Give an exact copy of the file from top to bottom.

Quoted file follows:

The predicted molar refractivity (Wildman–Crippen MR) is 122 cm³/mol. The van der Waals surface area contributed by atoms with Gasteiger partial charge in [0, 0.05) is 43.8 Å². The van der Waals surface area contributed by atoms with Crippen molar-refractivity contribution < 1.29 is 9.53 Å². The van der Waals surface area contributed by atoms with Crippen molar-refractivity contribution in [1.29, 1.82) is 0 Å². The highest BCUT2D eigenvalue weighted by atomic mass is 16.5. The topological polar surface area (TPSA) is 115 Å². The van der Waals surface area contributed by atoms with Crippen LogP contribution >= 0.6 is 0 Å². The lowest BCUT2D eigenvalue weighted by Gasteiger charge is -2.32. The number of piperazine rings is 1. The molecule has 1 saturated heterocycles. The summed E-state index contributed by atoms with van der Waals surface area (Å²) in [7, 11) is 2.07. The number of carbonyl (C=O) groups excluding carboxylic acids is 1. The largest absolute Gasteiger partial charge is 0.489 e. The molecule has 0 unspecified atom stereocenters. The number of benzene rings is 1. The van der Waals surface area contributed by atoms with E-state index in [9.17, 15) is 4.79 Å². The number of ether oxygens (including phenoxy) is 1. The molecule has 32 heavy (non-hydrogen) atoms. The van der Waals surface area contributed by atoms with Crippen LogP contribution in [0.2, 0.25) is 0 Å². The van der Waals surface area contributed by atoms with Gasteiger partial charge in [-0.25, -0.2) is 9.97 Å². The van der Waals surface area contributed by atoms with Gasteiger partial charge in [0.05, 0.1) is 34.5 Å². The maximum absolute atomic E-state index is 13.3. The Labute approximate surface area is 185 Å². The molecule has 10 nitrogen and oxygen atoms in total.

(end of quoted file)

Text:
The predicted molar refractivity (Wildman–Crippen MR) is 122 cm³/mol. The van der Waals surface area contributed by atoms with Gasteiger partial charge in [0, 0.05) is 43.8 Å². The van der Waals surface area contributed by atoms with Crippen molar-refractivity contribution < 1.29 is 9.53 Å². The van der Waals surface area contributed by atoms with Crippen molar-refractivity contribution in [1.29, 1.82) is 0 Å². The highest BCUT2D eigenvalue weighted by atomic mass is 16.5. The topological polar surface area (TPSA) is 115 Å². The van der Waals surface area contributed by atoms with Crippen LogP contribution >= 0.6 is 0 Å². The lowest BCUT2D eigenvalue weighted by Gasteiger charge is -2.32. The number of piperazine rings is 1. The molecule has 1 saturated heterocycles. The summed E-state index contributed by atoms with van der Waals surface area (Å²) in [7, 11) is 2.07. The number of carbonyl (C=O) groups excluding carboxylic acids is 1. The largest absolute Gasteiger partial charge is 0.489 e. The molecule has 0 unspecified atom stereocenters. The number of benzene rings is 1. The van der Waals surface area contributed by atoms with E-state index in [9.17, 15) is 4.79 Å². The number of ether oxygens (including phenoxy) is 1. The molecule has 32 heavy (non-hydrogen) atoms. The van der Waals surface area contributed by atoms with Crippen LogP contribution in [0.2, 0.25) is 0 Å². The van der Waals surface area contributed by atoms with Gasteiger partial charge in [-0.25, -0.2) is 9.97 Å². The van der Waals surface area contributed by atoms with Gasteiger partial charge in [0.05, 0.1) is 34.5 Å². The maximum absolute atomic E-state index is 13.3. The Labute approximate surface area is 185 Å². The molecule has 10 nitrogen and oxygen atoms in total.